J Thomas wrote:I think you might have a fruitful discussion with Rotherian, because I expect he differs from you in some fundamental ways. I will put words in his mouth, as if I understand. If I get it wrong Rotherian can disagree. I think this might speed up the discussion because I think he doesn't understand some of your ideas and maybe vice versa.
It isn't that I don't understand his ideas, it is just that I don't agree with his stance that, regardless of the actual actions of the military, they are condemnable. I think, through reasoned discourse - through discussions of the military's specific actions - we can come to a common understanding. Maybe I just expect too much.
You misunderstood about that. I'm 100% sure that is not what he meant.
He's talking about when it's right to blame people and when it's wrong to blame people. He's interested in what's right and what's wrong. He wants to argue about what's truly right and what's truly wrong, and when it's right to say that somebody is wrong. In general.
He isn't interested in the details of what the US military has done, except as examples to argue what the general principles are. I think he has in fact said that he strongly disapproves of a lot of things the US military has done, but that is not what he wants to argue about.
J Thomas wrote:You think that it's fundamental to morality that the same rules should apply to everybody. If something is wrong when I do it, then it's wrong when you do it. I think Rotherian disagrees with that. You shouldn't treat good people the same way you treat bad people. So for example, the USA is good and enemies of the USA are bad. It would make no sense for the US Army to treat US enemies the same way it treats US friends.
I don't, generally, condem the actions of the military organizations of other nations, even if they were enemies at a given time. I do condemn specific acts by members of those military organizations, but I realize that a large majority of those military organizations weren't responsible for the acts of a comparative few. I don't blame the entire German military during World War II for the atrocities that occurred at Auschwitz, I blame those that were physically present at Auschwitz and took part in those atrocities. I don't blame the entire Japanese military for the attack on Pearl Harbor. I blame those that actually participated in the attack.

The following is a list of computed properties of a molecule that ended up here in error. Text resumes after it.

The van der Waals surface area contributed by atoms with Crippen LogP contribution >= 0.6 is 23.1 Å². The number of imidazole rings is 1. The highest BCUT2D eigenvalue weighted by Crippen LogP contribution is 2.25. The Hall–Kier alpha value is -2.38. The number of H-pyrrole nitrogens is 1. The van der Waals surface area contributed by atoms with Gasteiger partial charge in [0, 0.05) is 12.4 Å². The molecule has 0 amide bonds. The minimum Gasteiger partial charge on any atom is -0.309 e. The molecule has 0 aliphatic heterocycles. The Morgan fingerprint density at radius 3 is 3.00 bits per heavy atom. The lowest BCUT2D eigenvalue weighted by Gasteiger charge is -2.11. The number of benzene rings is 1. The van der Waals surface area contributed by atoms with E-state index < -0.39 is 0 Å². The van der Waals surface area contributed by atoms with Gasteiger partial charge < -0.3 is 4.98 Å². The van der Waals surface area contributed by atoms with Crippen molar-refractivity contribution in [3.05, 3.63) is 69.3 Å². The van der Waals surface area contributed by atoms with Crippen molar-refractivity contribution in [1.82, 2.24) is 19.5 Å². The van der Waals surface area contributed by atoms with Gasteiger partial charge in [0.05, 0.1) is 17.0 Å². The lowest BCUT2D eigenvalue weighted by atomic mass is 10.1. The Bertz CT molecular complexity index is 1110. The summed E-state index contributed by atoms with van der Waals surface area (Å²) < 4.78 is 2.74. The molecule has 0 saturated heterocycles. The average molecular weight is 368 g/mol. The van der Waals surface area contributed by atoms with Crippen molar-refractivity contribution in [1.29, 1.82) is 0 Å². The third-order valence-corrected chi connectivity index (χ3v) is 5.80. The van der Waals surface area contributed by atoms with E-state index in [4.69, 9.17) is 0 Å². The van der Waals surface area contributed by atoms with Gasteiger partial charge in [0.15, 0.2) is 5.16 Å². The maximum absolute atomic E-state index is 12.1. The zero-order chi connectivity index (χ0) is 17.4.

OK, first off I see that I was wrong about what you believe. I thought I understood and I failed. You showed me I was wrong.
I don't begin to understand why you would blame the particular Japanese who carried out Pearl Harbor and not the rest. Were they doing something wrong when they attacked Pearl Harbor? They believed that the declaration of war had been delivered; they had no way to know that had been delayed. But maybe a declaration of war is not the important thing anyway; of all the countries the USA has invaded since WWII, how many times have we declared war? Well, but the men who attacked Pearl Harbor could have realized it was wrong and refused to obey orders. I believe the Japanese practice was to execute people like that, but it would have been the right thing, yes? But what was wrong with following those orders? The USA was officially a neutral nation while Japan was at war, and the USA was doing things that would make sure Japan would lose the war. What was wrong with declaring war and attacking? Was it that fundamentally, it's wrong for other nations to attack the USA but it's OK for the USA to attack them?
.... In short, I don't think that any argument that assumes blame by association is valid. You don't blame a passenger in a car when the driver is the one doing the speeding (or you shouldn't - for all you know the passenger could have been telling the driver to slow down for the last ten miles).
But soldiers aren't just passengers. If you are in Supply and you know that the people you are sending supplies to are doing war crimes, what should you do? If you only follow orders, you are contributing to war crimes. But if you stop doing your job, that could get people killed, people who depend on you. The enemy might even manage to kill you. I think the obvious right thing is to report the war crimes and get them investigated and stopped. That's what happened at Abu Graib. Somebody reported the bad stuff and it got investigated. The base commander got disciplined because she let her base get out of control.